We recently sat down with Ari Rubin, Partner at Celesta. He talks about the most important factor in evaluating a company, and how the firm helps our companies scale.
What led you to venture capital?
My 20 year-career has given me different perspectives I draw upon in investing. After graduating from U.C. Berkeley, I became an engineer at Raytheon, Space and Airborne Systems. Raytheon was a great place to develop as an engineer because of its strength as a systems company.
After business school I worked at UBS and J.P. Morgan’s technology group where I advised clients on transactions including M&A and financing.
Subsequently at Qualcomm, I got to see how the deal sausage truly gets made at a company that operates in an extremely strategic way. I enjoyed facilitating transactions that created an infusion of technology, teams, and businesses that represent some of the major drivers of growth today.
I joined Celesta with the 4th fund. It's been a blast collaborating with great CEOs and teams to build their companies around novel technologies.
What markets are you interested in?
Promising applications often lack the infrastructure to meet their potential, whether it’s computing infrastructure, sensors, sustainable chemical processes or instrumentation. We consider a broad range of markets, such as semiconductors, software, intelligent systems, bioconvergence (where deep tech intersects with medicine and healthcare) and energy efficiency. Our approach to investing is proactive in that we fixate on certain trends, survey the landscape, and invest in companies we believe will be best positioned to transform their industry.
What do you look for in companies?
The quality of the technology is of utmost importance. We look for technological innovation that can add real value to society and can become the basis for a sustainable advantage. Other criteria follow, such as whether the market is attractive and whether customers are engaged.
The quality of the CEO is extremely important and probably the most imperative factor. Hearing a list of accomplishments doesn’t resolve whether he or she will be successful. Personality and talent shine through as we get to know each other over time, and I enjoy forming long-term business relationships and friendships.
How are you helping companies scale or navigate during this volatile environment?
We are emerging from a period where capital was often seen by companies as being very cheap. The industry saw a lot financial engineering like SPACs that helped companies get even more money in, and companies could go a long time before having to show profitability.
We have always advised our portfolio companies to be thoughtful, because deep tech requires incubation. They know they need to have ample cash so they can be focused on hitting their key milestones before their next financing.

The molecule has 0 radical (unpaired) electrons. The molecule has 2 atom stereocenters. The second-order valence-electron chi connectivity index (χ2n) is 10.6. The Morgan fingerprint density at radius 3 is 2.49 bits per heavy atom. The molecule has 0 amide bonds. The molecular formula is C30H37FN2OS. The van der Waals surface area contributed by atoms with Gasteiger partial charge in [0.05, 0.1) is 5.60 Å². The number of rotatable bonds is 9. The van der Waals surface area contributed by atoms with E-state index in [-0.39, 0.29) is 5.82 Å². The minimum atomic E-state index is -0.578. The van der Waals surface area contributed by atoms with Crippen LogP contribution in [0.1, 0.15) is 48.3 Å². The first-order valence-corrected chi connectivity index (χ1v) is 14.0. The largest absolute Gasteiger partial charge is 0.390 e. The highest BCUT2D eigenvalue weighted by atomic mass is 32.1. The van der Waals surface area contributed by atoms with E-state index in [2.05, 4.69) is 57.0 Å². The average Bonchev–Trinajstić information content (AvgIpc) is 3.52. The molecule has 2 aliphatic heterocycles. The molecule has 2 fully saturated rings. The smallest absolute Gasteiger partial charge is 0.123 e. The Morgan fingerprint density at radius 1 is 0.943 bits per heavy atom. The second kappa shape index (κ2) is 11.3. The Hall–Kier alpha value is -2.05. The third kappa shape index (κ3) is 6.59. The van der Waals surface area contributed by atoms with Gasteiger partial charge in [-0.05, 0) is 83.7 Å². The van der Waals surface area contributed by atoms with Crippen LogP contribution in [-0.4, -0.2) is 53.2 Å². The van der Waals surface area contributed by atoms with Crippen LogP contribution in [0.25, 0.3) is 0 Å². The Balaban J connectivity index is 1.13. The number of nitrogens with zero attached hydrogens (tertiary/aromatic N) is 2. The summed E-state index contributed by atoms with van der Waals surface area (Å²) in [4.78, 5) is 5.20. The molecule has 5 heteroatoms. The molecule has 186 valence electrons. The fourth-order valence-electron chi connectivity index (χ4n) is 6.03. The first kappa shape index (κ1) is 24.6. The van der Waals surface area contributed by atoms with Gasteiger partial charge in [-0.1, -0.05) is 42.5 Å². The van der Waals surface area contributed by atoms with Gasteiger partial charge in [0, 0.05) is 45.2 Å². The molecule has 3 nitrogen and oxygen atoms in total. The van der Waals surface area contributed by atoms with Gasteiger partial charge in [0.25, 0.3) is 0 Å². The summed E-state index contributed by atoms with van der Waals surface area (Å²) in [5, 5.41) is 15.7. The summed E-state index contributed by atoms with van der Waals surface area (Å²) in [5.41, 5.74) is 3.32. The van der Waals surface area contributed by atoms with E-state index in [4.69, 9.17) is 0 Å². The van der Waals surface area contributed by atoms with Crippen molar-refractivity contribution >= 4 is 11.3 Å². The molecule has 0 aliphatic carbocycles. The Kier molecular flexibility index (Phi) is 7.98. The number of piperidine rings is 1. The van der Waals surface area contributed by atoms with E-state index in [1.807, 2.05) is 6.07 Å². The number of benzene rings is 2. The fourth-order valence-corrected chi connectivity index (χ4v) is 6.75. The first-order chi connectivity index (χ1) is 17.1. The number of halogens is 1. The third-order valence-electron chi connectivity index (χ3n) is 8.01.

Beyond that, companies are facing different types of challenges. There are those who are performing at or above plan, and their business model is resonating with customers. In a recent example, we helped a CEO refine their management presentation so the company can attract later stage investors. We then facilitated introductions to suitable investors who ended up participating in the round.
There are companies within our portfolio that are a little behind their plan. In such cases, we might focus on trying to identify the root cause, bringing in experts to help resolve a technology hurdle or make warm connections to potential strategic partners or key hires.
Where do you find inspiration?
I’m inspired by people who are great at what they do, whatever it is. I am in awe each time an athlete demonstrates mastery of their sport. I am inspired by scientists and researchers who are driven in pursuit of knowledge.
In evaluating new investments, we are looking for CEOs who inspire, lead by example, exhibit integrity and possess deep knowledge. The ability to articulate a compelling narrative is extremely important. I am also looking for innovation or big ideas that will forever change the world. Qualcomm pioneered CDMA for wireless communications and remains at the forefront in connectivity. That’s the type of innovation I am driven to find.
What has surprised you the most as it relates to venture capital?
I’ve been surprised by the way that funding networks line up capital for the most promising ventures. It often results in Celesta co-investing alongside other venture funds, institutions, strategics, or high net worth individuals. It often comes down to relationships folks across the firm have with other investors. Ultimately, that guiding influence enables Celesta to assemble an entire syndicate, whether it’s as part of an initial round or a follow-on investment.
What do you like to do for fun?
I live in the East Bay with my wife and two little girls and spend most weekends playing with them at the park or the pool. I also enjoy playing tennis and am on a few USTA teams.